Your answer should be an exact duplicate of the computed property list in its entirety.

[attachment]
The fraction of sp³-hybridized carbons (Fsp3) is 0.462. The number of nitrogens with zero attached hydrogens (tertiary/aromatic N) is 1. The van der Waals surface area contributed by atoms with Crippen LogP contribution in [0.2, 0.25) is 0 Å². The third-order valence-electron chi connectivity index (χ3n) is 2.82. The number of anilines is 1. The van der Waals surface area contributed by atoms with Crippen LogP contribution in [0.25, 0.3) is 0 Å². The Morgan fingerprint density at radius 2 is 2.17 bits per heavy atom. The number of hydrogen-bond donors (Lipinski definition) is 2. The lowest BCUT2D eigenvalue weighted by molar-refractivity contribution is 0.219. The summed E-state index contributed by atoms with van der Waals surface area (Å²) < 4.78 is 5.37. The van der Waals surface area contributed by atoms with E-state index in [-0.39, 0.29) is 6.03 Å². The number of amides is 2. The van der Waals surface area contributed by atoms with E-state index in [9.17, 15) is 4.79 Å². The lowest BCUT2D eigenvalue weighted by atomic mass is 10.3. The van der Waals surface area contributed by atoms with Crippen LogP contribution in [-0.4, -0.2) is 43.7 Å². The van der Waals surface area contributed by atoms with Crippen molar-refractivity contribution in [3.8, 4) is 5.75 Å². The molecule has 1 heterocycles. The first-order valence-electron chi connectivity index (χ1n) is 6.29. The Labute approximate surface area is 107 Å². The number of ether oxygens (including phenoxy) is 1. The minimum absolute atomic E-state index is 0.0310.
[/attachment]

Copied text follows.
The fraction of sp³-hybridized carbons (Fsp3) is 0.462. The number of nitrogens with zero attached hydrogens (tertiary/aromatic N) is 1. The van der Waals surface area contributed by atoms with Crippen LogP contribution in [0.2, 0.25) is 0 Å². The third-order valence-electron chi connectivity index (χ3n) is 2.82. The number of anilines is 1. The van der Waals surface area contributed by atoms with Crippen LogP contribution in [0.25, 0.3) is 0 Å². The Morgan fingerprint density at radius 2 is 2.17 bits per heavy atom. The number of hydrogen-bond donors (Lipinski definition) is 2. The lowest BCUT2D eigenvalue weighted by molar-refractivity contribution is 0.219. The summed E-state index contributed by atoms with van der Waals surface area (Å²) < 4.78 is 5.37. The van der Waals surface area contributed by atoms with E-state index in [-0.39, 0.29) is 6.03 Å². The number of amides is 2. The van der Waals surface area contributed by atoms with E-state index in [9.17, 15) is 4.79 Å². The lowest BCUT2D eigenvalue weighted by atomic mass is 10.3. The van der Waals surface area contributed by atoms with Crippen LogP contribution in [-0.4, -0.2) is 43.7 Å². The van der Waals surface area contributed by atoms with Crippen molar-refractivity contribution in [3.8, 4) is 5.75 Å². The molecule has 1 heterocycles. The first-order valence-electron chi connectivity index (χ1n) is 6.29. The Labute approximate surface area is 107 Å². The number of ether oxygens (including phenoxy) is 1. The minimum absolute atomic E-state index is 0.0310.